In the past four years, we have bought three houses. Now we are shopping for number four. If there is anything we have learned in our real estate adventures, it is location is everything.
1. House #1 – West Long Beach, California
When our East Long Beach friends started buying tiny condos in the ghetto, we thought they were nuts. When we found out they were making $10K a month in equity, we bought a three-bedroom dump in an even worse neighborhood. It was a mere five minutes from Christopher’s work, but none of our neighbors spoke English. Hungry homeless people begged outside the local Safeway. The playground down the street was full of vagrants and morbidly obese three-year-olds standing around eating Cheetos. I had to pay to park at the pediatrician’s office. And while we didn’t consider the schools because Megan was only a toddler, have you seen Hillary Swank in Freedom Writers? That was the good high school in town (not the one we lived near). We had a rough six months there (I was also pregnant with Gavin), but when we sold, we got six offers in 24 hours, and were able to take a decent down payment to our next home.
2. House #2 – Maple Valley, Washington
Moving to the Seattle area, we scanned a map and landed on Maple Valley, which turned out to be a very fortuitous decision. We bought the first house we looked at. It was a gorgeous 20-minute commute to Christopher’s work. The church, the top-ranked elementary school, and a nice playground were within walking distance. The friendly neighborhood was full of kids and Mormons (obviously, all the Mormons had kids, too). Safeway delivered my groceries, and we had a milkman deliver our milk every week. Our house backed to a beautiful wooded trail that looped around a small lake. The cons? It was at least a 30-minute drive to any good restaurants, shopping, or entertainment (45 to Seattle without traffic); preschool options were limited; and it rained a lot.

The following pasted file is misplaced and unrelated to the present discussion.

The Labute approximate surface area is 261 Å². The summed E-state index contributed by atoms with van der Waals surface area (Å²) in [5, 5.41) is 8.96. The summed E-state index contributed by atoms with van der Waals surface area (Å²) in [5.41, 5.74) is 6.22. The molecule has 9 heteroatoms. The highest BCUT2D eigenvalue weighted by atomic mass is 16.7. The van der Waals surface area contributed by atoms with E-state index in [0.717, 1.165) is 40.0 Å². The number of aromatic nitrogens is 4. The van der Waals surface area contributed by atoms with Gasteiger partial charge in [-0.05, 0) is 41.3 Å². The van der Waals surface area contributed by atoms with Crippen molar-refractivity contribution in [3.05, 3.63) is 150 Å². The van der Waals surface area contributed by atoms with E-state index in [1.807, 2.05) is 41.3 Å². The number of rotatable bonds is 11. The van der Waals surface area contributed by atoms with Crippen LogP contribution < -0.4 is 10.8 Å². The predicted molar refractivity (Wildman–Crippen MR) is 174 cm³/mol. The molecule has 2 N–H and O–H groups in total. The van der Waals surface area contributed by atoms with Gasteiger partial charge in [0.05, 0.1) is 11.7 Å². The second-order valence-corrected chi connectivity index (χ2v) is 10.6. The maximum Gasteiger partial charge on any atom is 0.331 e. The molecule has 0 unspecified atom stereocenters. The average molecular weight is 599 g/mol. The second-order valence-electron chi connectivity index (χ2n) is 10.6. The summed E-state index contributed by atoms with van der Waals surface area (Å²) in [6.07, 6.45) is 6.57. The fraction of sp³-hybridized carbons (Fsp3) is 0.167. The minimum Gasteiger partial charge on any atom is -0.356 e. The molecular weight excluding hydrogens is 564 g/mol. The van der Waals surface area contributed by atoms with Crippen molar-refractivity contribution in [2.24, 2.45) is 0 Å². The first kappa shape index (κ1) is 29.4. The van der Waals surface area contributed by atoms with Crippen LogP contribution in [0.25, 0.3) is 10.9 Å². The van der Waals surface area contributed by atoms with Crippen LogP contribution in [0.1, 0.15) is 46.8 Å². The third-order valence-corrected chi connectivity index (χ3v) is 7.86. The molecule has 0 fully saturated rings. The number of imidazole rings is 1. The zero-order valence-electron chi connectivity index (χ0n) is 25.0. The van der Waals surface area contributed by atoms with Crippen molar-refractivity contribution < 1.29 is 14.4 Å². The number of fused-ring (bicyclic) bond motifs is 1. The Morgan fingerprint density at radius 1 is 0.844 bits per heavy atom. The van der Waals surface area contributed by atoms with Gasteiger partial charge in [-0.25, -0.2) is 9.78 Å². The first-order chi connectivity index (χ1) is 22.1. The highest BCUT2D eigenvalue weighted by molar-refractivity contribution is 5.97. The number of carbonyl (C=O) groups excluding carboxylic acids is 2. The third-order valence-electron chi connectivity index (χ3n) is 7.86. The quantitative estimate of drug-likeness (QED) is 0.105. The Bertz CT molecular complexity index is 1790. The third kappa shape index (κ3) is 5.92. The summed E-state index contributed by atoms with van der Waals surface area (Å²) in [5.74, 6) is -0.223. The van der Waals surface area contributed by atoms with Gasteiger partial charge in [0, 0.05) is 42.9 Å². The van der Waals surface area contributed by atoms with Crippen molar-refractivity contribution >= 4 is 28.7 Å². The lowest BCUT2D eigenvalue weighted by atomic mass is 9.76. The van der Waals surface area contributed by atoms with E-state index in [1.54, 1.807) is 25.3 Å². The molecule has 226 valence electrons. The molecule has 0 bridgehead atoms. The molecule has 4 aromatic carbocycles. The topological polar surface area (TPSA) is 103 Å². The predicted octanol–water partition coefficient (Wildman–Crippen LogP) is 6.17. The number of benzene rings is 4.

3. House #3 – Charlottesville, Virginia
Although Charlottesville has been my favorite place to live so far, I would’ve definitely picked another location in town to buy (or rent, with the way this market is going). I thought a neighborhood of brand-new town homes with a playground would attract families. Not so. Our neighborhood is devoid of children. The 15-minute drive to Darden seems like a lot (we didn’t know families lived closer to school), and the 20 minute drive to church is excruciating. Not to mention our ward boundaries are bigger than Rhode Island. And my beloved Target? Forget about it. I can’t bring myself to drive those extra 10 minutes once I spend 25 minutes getting to Walmart. The pros? Megan and Gavin both love their nearby schools, the hospital and pediatrician are close, and we are just a few minutes from downtown Charlottesville and all its amenities and festivities. And Charlottesville is just a beautiful town that’s easy to get around in. There is little to no traffic (and if you think there is, remember we are coming from Los Angeles and Seattle). I would stay here forever if I could; I would just move to Forest Lakes or Redfields.
House #4 – Somewhere in Atlanta, Georgia
The traffic from suburban Atlanta into town is so congested, I am trying to keep my search within 10 miles or so of the Terminus building, where Christopher will work. The neighborhoods there in Buckhead are gorgeous but expensive, so I moved across the perimeter to Dunwoody, where I found some good options but not “the one”. So I moved west into East Cobb, and I think I found the perfect balance. The 11.6 mile commute is on the long side for Christopher, but according to Google Maps he can do it entirely on surface streets in about 28 minutes, and avoid the crowded freeways and toll roads. And here are my calculations for everything else.
2 minutes to top elementary school
5 minutes to Publix with a pharmacy
6 minutes to church
<10 minutes to several Protestant churches (for preschool)
12 minutes to East Cobb Pediatrics (although I’d like to find an practice with weekend office hours)
13 minutes to Trader Joe’s
8-15 minutes to gymnastics, dance, karate, Little League, and soccer (because eventually I have to let them do stuff–Megan has been asking for years)
15 minutes to two Targets
16 minutes to the temple
17 minutes to three large malls
20 minutes to the children’s ER
This time around, I’m going to be more than prepared when I sign on the dotted line.